Knowledge and media: Initiatives using knowledge and mediaas tools for transformation, including processes using modern and traditional, formal and informal, and urban and rural spheres of knowledge equitably, attempts to make knowledge part of the commons and freely accessible, and alternative and innovative use of media forms for communication.
Examples include the Urban SETU programme in Bhuj town, that uses communication (including a website ‘Bhuj Bole Chhe’) to bridge the gap between citizens and government (see here); and CGNetSwara, using mobile and radio technologies to make governance more accessible to Adivasi villages in far-flung parts of Chhattisgarh (see here).
Environment and ecology: Initiatives that promote ecological sustainability, including community-led conservation of land, water and biodiversity, eliminating or minimising pollution and waste, reviving degraded ecosystems, creating awareness leading to greater respect for the sanctity of life and biodiversity of which humans are a part, and promoting ecological ethics.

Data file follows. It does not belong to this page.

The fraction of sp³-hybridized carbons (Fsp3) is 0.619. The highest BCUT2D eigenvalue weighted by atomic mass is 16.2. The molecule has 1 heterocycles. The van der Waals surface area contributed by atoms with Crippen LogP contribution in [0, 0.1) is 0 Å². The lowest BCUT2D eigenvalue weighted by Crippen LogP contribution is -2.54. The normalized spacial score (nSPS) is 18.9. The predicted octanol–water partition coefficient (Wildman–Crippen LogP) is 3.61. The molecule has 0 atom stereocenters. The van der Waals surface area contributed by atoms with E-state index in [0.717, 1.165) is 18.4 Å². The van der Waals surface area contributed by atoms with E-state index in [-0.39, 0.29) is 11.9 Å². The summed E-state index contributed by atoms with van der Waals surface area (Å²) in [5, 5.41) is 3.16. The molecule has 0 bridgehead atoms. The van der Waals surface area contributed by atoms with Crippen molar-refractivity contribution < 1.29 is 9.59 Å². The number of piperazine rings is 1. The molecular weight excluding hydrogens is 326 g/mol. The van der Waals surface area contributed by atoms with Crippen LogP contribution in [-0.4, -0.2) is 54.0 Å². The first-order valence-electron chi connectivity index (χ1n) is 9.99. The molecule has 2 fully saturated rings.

There are thousands of examples of community conserved areas across India (see case studies at this link); many initiatives at creating localised curricula and extra-curricular material on biodiversity for children and young adults; revival of rural and urban ecosystems such as the lakes of Bengaluru, Udaipur and Salem (Nagendra 2016; see here; also see here); and efforts at creating ‘zero-waste’ settlements or tourism (e.g., the work of the Khangchendzonga Conservation Committee in Sikkim, see here).
Superficial solutions to ecological problems, such as planting trees to offset pollution and carbon emissions rather than reducing the emissions, may not be considered alternatives.
Energy: Initiatives that encourage alternatives to the current centralized, environmentally damaging and unsustainable sources of energy, as also equitable access to the power grid, including decentralized, community-run renewable sources and micro-grids, equitable access to energy, promoting non-electric energy options, such as passive heating and cooling, reducing wastage in transmission and use, putting caps on demand, and advocating energy-saving and efficient materials.
What may not count are expensive, elitist technologies and processes that have no relevance to the majority of people; or perhaps even large-scale centralised renewable energy projects built by private corporations and with the same problems of access for the poor that fossil-fuel based grid systems have. This latter issue is a major concern with the current government’s large-scale solar energy initiatives.